Board Lauds Junior High’Sprogress on Learning Goals
By Tony Sapochetti
By Tony Sapochettitsapochetti@pantagraph.com
PONTIAC – The Pontiac Elementary School District 429 board members applauded Thursday evening when they heard the junior high school made adequate yearly progress for 2008, satisfying federal education standards.
“We are very excited to announce this and we are ready for all of the hard work,” Pontiac Junior High School Principal Judy Donze said.
AYP is determined by the results of each spring’s Illinois Standards Achievement Test scores, including performance by various subgroups of students.
About 76.5 percent of students met or exceeded reading standards, a 7.3 percent increase from last year, and 89 percent met or exceeded math standards, a 9.6 percent increase.
The state requirement for AYP is 62.5 percent of students meeting or exceeding standards in reading and math, Donze said.
The school did not make AYP in the past five years primarily because of the scores of special education students. That caused the school to be placed on the state’s academic watch status.
Donze said the state expects 55 percent of students with disabilities to meet or exceed the test standards. For students in that category this year, 55.2 percent met or exceeded standards for reading (a 40 percent increase since 2007) and 61.2 percent met or exceeded math standards (a 33 percent increase since 2007).
The majority of the PJHS student body as a whole met or exceeded standards for these tests.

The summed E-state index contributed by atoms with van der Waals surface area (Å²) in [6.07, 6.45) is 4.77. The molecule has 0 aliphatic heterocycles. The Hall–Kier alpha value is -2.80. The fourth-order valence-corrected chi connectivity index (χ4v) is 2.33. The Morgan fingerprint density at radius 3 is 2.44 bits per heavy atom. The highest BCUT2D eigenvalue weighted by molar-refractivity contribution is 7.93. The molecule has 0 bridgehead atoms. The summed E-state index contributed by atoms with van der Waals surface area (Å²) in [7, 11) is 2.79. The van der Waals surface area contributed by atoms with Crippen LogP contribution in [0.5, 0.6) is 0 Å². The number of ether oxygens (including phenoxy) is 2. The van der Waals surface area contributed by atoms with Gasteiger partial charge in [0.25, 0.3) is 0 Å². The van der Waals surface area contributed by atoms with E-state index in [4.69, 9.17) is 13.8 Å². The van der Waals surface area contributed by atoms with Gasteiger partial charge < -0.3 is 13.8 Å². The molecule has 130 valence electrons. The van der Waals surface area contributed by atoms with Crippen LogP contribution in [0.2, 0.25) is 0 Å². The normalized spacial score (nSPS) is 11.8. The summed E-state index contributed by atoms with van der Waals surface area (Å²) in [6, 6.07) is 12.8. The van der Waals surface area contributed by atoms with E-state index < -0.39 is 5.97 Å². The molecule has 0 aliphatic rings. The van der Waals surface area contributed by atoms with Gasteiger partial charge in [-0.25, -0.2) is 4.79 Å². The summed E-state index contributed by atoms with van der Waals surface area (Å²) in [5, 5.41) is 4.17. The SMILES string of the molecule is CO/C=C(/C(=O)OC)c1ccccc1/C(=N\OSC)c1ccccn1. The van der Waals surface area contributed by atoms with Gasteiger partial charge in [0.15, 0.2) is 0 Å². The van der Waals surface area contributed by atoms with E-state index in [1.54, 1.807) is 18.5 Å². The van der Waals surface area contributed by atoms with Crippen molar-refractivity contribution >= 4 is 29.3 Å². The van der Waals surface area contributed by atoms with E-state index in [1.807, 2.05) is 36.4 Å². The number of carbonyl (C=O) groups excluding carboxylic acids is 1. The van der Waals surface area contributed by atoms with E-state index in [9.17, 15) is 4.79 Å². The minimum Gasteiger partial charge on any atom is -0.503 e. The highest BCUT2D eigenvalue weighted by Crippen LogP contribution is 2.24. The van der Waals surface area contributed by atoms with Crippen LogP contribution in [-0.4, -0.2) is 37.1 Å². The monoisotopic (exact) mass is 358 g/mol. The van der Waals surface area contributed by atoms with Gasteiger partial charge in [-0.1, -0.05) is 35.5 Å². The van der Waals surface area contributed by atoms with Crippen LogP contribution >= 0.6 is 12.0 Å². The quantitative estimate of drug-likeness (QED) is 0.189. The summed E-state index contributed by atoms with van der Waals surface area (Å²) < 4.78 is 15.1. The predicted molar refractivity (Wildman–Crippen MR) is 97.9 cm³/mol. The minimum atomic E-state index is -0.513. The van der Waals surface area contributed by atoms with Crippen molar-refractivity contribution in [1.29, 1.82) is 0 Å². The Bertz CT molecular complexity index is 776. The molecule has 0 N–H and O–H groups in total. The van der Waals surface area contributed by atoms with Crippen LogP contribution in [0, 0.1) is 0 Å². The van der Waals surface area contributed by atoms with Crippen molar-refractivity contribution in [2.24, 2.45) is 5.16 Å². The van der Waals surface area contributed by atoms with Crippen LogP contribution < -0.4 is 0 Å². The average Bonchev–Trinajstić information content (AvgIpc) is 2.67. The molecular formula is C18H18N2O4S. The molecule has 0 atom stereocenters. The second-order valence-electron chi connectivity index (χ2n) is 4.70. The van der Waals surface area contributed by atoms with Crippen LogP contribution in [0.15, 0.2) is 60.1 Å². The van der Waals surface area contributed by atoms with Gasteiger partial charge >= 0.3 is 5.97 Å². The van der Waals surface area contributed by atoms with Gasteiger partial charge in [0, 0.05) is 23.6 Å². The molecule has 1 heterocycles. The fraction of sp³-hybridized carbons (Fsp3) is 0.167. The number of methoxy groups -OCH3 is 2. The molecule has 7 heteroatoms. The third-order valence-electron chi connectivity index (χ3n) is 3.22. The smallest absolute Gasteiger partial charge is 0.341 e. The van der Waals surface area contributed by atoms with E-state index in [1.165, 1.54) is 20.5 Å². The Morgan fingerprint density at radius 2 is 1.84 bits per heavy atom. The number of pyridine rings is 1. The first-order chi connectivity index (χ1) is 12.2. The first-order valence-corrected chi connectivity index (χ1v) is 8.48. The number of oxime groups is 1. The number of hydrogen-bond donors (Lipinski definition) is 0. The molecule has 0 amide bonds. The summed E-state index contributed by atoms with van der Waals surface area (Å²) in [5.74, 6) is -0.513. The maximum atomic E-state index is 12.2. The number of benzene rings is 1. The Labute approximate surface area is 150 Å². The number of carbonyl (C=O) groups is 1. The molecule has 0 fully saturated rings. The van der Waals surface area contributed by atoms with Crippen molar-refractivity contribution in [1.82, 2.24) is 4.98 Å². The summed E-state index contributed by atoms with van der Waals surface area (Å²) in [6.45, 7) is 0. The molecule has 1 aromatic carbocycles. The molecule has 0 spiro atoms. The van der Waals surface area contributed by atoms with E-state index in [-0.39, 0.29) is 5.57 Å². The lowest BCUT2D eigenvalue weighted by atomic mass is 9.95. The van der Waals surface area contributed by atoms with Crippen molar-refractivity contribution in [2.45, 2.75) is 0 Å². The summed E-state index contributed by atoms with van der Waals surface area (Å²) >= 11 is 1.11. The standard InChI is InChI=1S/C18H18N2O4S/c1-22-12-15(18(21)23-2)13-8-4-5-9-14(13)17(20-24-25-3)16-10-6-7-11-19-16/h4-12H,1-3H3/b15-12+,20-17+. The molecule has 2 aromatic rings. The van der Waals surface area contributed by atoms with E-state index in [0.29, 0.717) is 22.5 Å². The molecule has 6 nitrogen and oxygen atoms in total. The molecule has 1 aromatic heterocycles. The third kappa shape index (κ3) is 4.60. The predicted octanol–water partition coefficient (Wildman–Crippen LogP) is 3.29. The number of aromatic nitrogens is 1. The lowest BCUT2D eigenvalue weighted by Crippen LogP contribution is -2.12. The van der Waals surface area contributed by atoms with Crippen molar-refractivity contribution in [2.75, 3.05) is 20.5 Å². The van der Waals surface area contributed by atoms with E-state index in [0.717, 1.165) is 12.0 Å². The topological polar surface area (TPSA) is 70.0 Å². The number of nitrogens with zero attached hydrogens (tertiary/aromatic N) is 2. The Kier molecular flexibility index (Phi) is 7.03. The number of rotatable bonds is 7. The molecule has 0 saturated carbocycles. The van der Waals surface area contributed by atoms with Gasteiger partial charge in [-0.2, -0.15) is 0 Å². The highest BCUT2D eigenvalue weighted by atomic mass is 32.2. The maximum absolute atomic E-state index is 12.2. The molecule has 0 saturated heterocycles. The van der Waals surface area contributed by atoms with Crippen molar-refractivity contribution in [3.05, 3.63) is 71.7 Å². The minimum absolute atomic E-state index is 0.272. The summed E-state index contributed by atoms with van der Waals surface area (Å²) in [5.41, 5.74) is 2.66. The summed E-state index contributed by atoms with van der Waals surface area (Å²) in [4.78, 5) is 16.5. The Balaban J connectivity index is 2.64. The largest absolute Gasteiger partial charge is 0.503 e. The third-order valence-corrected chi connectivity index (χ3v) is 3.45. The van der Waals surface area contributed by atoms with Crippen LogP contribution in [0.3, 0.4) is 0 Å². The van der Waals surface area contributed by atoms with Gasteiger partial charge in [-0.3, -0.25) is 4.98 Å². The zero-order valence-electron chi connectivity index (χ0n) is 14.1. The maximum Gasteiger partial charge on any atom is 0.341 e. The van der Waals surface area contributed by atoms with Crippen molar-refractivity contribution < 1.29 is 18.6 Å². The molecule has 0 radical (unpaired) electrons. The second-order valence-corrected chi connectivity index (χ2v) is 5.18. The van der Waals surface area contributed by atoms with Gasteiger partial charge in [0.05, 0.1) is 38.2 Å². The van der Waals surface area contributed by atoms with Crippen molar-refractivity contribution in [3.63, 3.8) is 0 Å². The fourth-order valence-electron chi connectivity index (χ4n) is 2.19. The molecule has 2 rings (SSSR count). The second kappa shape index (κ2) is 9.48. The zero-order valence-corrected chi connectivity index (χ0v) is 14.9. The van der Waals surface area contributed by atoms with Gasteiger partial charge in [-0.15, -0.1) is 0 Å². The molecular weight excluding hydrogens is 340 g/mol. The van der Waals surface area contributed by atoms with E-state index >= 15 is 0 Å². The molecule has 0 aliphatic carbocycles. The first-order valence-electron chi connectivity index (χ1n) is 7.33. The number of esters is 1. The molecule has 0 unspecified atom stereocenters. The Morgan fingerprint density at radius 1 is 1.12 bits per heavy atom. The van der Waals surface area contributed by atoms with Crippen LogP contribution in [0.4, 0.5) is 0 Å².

Scores for a subgroup are singled out for analysis when 45 or more students fall into it. Subgroups can include special education students, low-income students and other categories.
Under the federal No Child Left Behind Act, an entire school fails to meet AYP even if only one subgroup fails to meet AYP. This requirement has come under criticism from school districts because special education students are required to take the same test as their mainstream classmates.
In another matter, the school board approved allowing the district to transfer money from the working cash fund, which has about $1 million in it, to other funds to cover operating deficits. The deficits are $145,000 in the education fund, $50,000 deficit in the operation and maintenance fund and $3,000 in the transportation fund.
Ongoing delays in state aid payments were blamed.
“Currently the state owes us over $650,000, which will take care of all of those deficits,” he said, adding that he is concerned if the situation continues.
“If the state funds dry up, we are going to be in a world of hurt because we don’t have enough reserve to carry us over,” he said.
(c) 2008 Pantagraph. Provided by ProQuest Information and Learning. All rights Reserved.